Essays on Social Insurance
Access StatusFull text of the requested work is not available in DASH at this time ("dark deposit"). For more information on dark deposits, see our FAQ.
MetadataShow full item record
CitationPrinz, Daniel. 2021. Essays on Social Insurance. Doctoral dissertation, Harvard University Graduate School of Arts and Sciences.
AbstractThis dissertation consists of four chapters on the economics of social insurance programs.
In the first chapter, Bastian Ravesteijn and I study the consequences of employer cost sharing in disability insurance. We develop a framework to study optimal disability insurance when employers exhibit moral hazard and show that the optimal system takes into account employer-side moral hazard and selective hiring. We illustrate these insights using a reform in the Netherlands that extended experience rating to temporary workers. Using this reform, we document a 24 percent decrease in disability inflow. We also find an increase in worker selection, accounting for 14 percent of the overall decrease. Using our model, we evaluate the normative implications of the experience rating policy. We conclude that, given reasonable assumptions, the policy improved welfare and additional employer responsibility would further add to social welfare.
In the second chapter, Ithai Lurie, Nicole Maestas, Corbin Miller, and I study the distribution of disability insurance receipt across employers in the United States. We merge the universe of 2000-2018 W-2 earnings records to the universe of 2000-2018 SSA-1099 forms to estimate the Social Security Disability Insurance (SSDI) claiming rate of each employer's employees. We document large variation across industries in claiming rates. We also show that SSDI claiming rates correlate with characteristics of firms that signal firm quality. There is a positive association between firm size and employee SSDI claiming, except for the largest firms, which have lower employee claiming rates. In addition, we document a negative association between employee wages and SSDI claiming.
In the third chapter, Tal Gross, Timothy Layton, and I study the role of liquidity sensitivity in healthcare consumption and its implications for the design of health insurance for low-income beneficiaries. Some consumers lack the cash needed to pay for medical care. As a result, they either delay care until they can pay for it or they forgo the care altogether. To test for such a possibility, we study the distribution of monthly Social Security checks among Medicare Part D enrollees. When Social Security checks are distributed, prescription fills increase by 6-12 percent. In that sense, drug consumption of low-income Medicare recipients is ``liquidity sensitive." We then study recipients who transition onto a program that eliminates copayments. When those recipients do not face copayments, their drug consumption becomes less liquidity sensitive. That finding implies that, beyond risk protection, generous insurance also provides recipients with the ability to consume healthcare when they need it rather than when they have cash. Further, we find that recipients whose drug consumption is most liquidity sensitive exhibit price elasticities of demand that are twice the size of the average elasticity, suggesting that more-generous insurance causes recipients both to re-time prescription filling and also to start filling prescriptions that they otherwise would not fill. We present a stylized model that uses this finding to call into question the conventional interpretation of demand-response to price as solely inefficient moral hazard.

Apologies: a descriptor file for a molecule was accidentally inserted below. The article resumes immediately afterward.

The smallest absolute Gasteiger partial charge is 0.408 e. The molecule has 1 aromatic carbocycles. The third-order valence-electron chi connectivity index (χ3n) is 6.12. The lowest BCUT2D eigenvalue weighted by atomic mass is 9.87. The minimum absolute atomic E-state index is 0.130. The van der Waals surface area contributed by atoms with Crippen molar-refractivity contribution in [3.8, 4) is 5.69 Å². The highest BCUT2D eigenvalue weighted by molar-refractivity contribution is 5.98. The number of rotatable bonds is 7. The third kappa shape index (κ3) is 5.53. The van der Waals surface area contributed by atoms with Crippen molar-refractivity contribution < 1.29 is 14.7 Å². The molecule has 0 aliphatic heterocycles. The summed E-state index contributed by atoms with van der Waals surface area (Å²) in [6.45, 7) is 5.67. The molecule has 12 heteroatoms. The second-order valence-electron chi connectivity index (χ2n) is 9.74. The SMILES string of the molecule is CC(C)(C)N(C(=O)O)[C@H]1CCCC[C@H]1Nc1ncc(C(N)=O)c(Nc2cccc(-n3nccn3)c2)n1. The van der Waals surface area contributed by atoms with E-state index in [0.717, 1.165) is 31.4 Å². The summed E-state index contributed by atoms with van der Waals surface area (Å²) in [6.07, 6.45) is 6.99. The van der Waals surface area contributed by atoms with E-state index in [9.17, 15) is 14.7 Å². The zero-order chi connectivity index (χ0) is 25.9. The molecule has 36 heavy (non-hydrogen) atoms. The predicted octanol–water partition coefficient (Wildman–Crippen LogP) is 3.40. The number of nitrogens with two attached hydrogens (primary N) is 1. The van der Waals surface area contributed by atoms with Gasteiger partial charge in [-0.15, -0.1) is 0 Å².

In the fourth chapter, Edward Kong and I study the impact of various non-pharmaceutical interventions on unemployment insurance claiming during the Covid-19 pandemic. We use high-frequency Google search data, combined with data on the announcement dates of non-pharmaceutical interventions (NPIs) during the COVID-19 pandemic in U.S. states, to disentangle the short-run direct impacts of multiple different state-level NPIs in an event study framework. Exploiting differential timing in the announcements of restaurant and bar limitations, non-essential business closures, stay-at-home orders, large-gatherings bans, school closures, and emergency declarations, we leverage the high-frequency search data to separately identify the effects of multiple NPIs that were introduced around the same time. We then describe a set of assumptions under which proxy outcomes can be used to estimate a causal parameter of interest when data on the outcome of interest are limited. Using this method, we quantify the share of overall growth in unemployment during the COVID-19 pandemic that was directly due to each of these state-level NPIs. We find that between March 14 and 28, restaurant and bar limitations and non-essential business closures can explain 6.0 percent and 6.4 percent of UI claims respectively, while the other NPIs did not directly increase own-state UI claims. This suggests that most of the short-run increase in UI claims during the pandemic was likely due to other factors, including declines in consumer demand, local policies, and policies implemented by private firms and institutions.
Citable link to this pagehttps://nrs.harvard.edu/URN-3:HUL.INSTREPOS:37368209
- FAS Theses and Dissertations